J.J. Joseph Sharp
Without a doubt, the ability to connect the dots is rare, prized and valuable. Connecting dots, solving the problem that hasn’t been solved before, seeing the pattern before it is made obvious, is more essential than ever before. Why then, do we spend so much time collecting dots instead? More facts, more tests, more need for data, even when we have no clue (and no practice) in doing anything with it.
Though the road is rocky it sure feels good to me.
Bob Marley

busket:

Ghost Girl (by Kevin Francis Gray)

Via

man but this photoset ignores some of my favorite things about this piece

like this

and this

it gives it more of a story i think

Halloween 2014

Halloween 2014

He’ll grab your waist and whisper in your ear but six months later you’ll find yourself drunk texting him that you miss him and he won’t respond.
(via sureth-ng)
The things I want to know are in books; my best friend is the man who’ll get me a book I ain’t read.
Abraham Lincoln (via observando)

Mystery of the Widow’s Son - The Legend of the Craft (by michaelrose93)

A good book is an event in my life.
Stendhal, The Red and the Black (via observando)
So many feels! WHAT AN AMAZING SHOW


GIRLS: Is Hannah Saying Goodbye to New York?

So many feels! WHAT AN AMAZING SHOW


GIRLS: Is Hannah Saying Goodbye to New York?

thanks, joe

thanks, joe

SPIKE, BROOKLYN & ME: The thin line between love and hate in gentrified Brooklyn

jamiefreybrooklyn:

image

If you can believe it, I’m tired of talking about gentrification. I spent many of my formative years protesting and ranting about The Atlantic Yards Project (the monstrosity that spawned The Barclays Center, The Brooklyn Nets etc.), the changes in Williamsburg and Bushwick (the neighborhood I now reside,) and all things “hipster.” I wrote songs and essays about it, guilted out my poor colleagues at the Pratt Institute, and did all I could to stand in direct opposition. I felt ownership of Brooklyn and wanted to make some kind of glitch in the mechanisms of change. I wanted to be a voice of the native Brooklynite. I wanted to at least bring some meaning to the conversation. I thought that this was my punk rock.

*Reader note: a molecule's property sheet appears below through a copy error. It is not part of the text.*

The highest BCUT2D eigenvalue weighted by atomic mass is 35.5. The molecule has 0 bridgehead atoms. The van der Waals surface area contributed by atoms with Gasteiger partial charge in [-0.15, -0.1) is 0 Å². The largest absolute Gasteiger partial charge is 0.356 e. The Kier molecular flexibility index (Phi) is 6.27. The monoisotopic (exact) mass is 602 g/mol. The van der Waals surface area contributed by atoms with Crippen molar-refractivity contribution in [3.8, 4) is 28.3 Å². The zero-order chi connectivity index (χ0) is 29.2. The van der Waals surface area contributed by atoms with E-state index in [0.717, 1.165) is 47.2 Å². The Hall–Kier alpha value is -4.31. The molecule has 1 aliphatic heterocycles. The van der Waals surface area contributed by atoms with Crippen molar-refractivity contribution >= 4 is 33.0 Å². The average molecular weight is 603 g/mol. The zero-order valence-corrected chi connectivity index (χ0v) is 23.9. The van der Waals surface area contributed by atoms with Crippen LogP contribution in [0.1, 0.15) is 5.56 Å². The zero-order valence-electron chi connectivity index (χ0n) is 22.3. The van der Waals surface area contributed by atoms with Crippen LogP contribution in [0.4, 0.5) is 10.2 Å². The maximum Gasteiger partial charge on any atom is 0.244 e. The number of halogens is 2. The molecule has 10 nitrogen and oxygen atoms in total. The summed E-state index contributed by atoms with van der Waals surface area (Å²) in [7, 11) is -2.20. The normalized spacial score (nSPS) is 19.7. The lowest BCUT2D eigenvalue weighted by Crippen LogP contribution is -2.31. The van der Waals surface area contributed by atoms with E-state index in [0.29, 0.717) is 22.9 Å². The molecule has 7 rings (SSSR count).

Read More

joeyx:

On this day, March 16th, in 1926: Sgt. Stubby died in Washington, DC after a life in service to his Country.
Stubby was the most decorated dog of WWI and was promoted from Private to Sargent in the field. He was wounded twice, able to sniff out gas before the soldiers, single handedly captured a German soldier, and was able to locate wounded Americans. He met three Presidents and when the GIs liberated a French town, the thankful women made him a chamois coat to pin his medals on to.
Oh, and when his owner went to Georgetown, Sgt. Stubby became the Hoya’s mascot and would go onto the field during halftime and nose a football around while the fans cheered. He also got to lead a lot of Veteran Day parades and has a stone in the WWI memorial that notes that he is a “very brave stray.”
Today’s hero: Sgt. Stubby!

joeyx:

On this day, March 16th, in 1926: Sgt. Stubby died in Washington, DC after a life in service to his Country.

Stubby was the most decorated dog of WWI and was promoted from Private to Sargent in the field. He was wounded twice, able to sniff out gas before the soldiers, single handedly captured a German soldier, and was able to locate wounded Americans. He met three Presidents and when the GIs liberated a French town, the thankful women made him a chamois coat to pin his medals on to.

Oh, and when his owner went to Georgetown, Sgt. Stubby became the Hoya’s mascot and would go onto the field during halftime and nose a football around while the fans cheered. He also got to lead a lot of Veteran Day parades and has a stone in the WWI memorial that notes that he is a “very brave stray.”

Today’s hero: Sgt. Stubby!